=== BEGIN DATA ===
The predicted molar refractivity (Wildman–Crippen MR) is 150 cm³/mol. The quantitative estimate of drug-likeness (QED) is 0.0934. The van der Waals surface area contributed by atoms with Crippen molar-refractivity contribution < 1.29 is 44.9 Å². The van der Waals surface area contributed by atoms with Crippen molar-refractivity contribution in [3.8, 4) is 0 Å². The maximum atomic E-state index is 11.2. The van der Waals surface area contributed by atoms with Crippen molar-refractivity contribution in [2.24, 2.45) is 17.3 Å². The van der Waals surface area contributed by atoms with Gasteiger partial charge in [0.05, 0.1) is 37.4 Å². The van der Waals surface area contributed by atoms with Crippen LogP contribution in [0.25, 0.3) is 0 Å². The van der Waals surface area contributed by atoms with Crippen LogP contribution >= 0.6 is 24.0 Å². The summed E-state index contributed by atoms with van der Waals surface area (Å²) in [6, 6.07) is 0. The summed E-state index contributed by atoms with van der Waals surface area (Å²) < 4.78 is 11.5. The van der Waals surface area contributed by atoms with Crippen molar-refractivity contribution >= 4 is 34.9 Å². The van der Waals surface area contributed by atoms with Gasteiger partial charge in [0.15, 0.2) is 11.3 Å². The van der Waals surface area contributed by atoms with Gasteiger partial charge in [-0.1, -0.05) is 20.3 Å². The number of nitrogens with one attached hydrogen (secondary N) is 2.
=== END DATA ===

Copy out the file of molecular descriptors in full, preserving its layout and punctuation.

The predicted molar refractivity (Wildman–Crippen MR) is 150 cm³/mol. The quantitative estimate of drug-likeness (QED) is 0.0934. The van der Waals surface area contributed by atoms with Crippen molar-refractivity contribution < 1.29 is 44.9 Å². The van der Waals surface area contributed by atoms with Crippen molar-refractivity contribution in [3.8, 4) is 0 Å². The maximum atomic E-state index is 11.2. The van der Waals surface area contributed by atoms with Crippen molar-refractivity contribution in [2.24, 2.45) is 17.3 Å². The van der Waals surface area contributed by atoms with Gasteiger partial charge in [0.05, 0.1) is 37.4 Å². The van der Waals surface area contributed by atoms with Crippen LogP contribution in [0.25, 0.3) is 0 Å². The van der Waals surface area contributed by atoms with Crippen LogP contribution >= 0.6 is 24.0 Å². The summed E-state index contributed by atoms with van der Waals surface area (Å²) in [6, 6.07) is 0. The summed E-state index contributed by atoms with van der Waals surface area (Å²) < 4.78 is 11.5. The van der Waals surface area contributed by atoms with Crippen molar-refractivity contribution >= 4 is 34.9 Å². The van der Waals surface area contributed by atoms with Gasteiger partial charge in [0.15, 0.2) is 11.3 Å². The van der Waals surface area contributed by atoms with Gasteiger partial charge in [-0.1, -0.05) is 20.3 Å². The number of nitrogens with one attached hydrogen (secondary N) is 2.